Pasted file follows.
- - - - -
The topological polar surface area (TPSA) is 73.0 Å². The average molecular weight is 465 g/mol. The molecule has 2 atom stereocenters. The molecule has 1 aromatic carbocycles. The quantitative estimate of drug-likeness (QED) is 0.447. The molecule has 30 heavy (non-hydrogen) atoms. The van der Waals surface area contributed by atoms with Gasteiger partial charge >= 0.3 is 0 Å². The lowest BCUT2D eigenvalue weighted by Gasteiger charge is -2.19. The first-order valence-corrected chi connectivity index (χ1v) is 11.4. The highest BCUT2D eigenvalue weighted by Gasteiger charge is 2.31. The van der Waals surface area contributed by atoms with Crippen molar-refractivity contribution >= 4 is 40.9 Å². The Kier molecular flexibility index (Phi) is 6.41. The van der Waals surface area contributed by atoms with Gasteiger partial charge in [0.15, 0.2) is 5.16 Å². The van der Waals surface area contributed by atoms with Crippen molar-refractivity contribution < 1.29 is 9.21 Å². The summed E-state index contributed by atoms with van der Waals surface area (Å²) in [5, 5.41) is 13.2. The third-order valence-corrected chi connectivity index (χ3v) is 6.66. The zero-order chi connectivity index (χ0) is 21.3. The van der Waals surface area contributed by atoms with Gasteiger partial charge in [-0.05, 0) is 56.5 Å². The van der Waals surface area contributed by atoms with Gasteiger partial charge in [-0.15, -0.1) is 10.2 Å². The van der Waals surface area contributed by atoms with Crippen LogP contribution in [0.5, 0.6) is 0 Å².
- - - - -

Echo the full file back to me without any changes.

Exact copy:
The topological polar surface area (TPSA) is 73.0 Å². The average molecular weight is 465 g/mol. The molecule has 2 atom stereocenters. The molecule has 1 aromatic carbocycles. The quantitative estimate of drug-likeness (QED) is 0.447. The molecule has 30 heavy (non-hydrogen) atoms. The van der Waals surface area contributed by atoms with Gasteiger partial charge >= 0.3 is 0 Å². The lowest BCUT2D eigenvalue weighted by Gasteiger charge is -2.19. The first-order valence-corrected chi connectivity index (χ1v) is 11.4. The highest BCUT2D eigenvalue weighted by Gasteiger charge is 2.31. The van der Waals surface area contributed by atoms with Crippen molar-refractivity contribution >= 4 is 40.9 Å². The Kier molecular flexibility index (Phi) is 6.41. The van der Waals surface area contributed by atoms with Gasteiger partial charge in [0.15, 0.2) is 5.16 Å². The van der Waals surface area contributed by atoms with Crippen molar-refractivity contribution < 1.29 is 9.21 Å². The summed E-state index contributed by atoms with van der Waals surface area (Å²) in [5, 5.41) is 13.2. The third-order valence-corrected chi connectivity index (χ3v) is 6.66. The zero-order chi connectivity index (χ0) is 21.3. The van der Waals surface area contributed by atoms with Gasteiger partial charge in [-0.05, 0) is 56.5 Å². The van der Waals surface area contributed by atoms with Gasteiger partial charge in [-0.15, -0.1) is 10.2 Å². The van der Waals surface area contributed by atoms with Crippen LogP contribution in [0.5, 0.6) is 0 Å².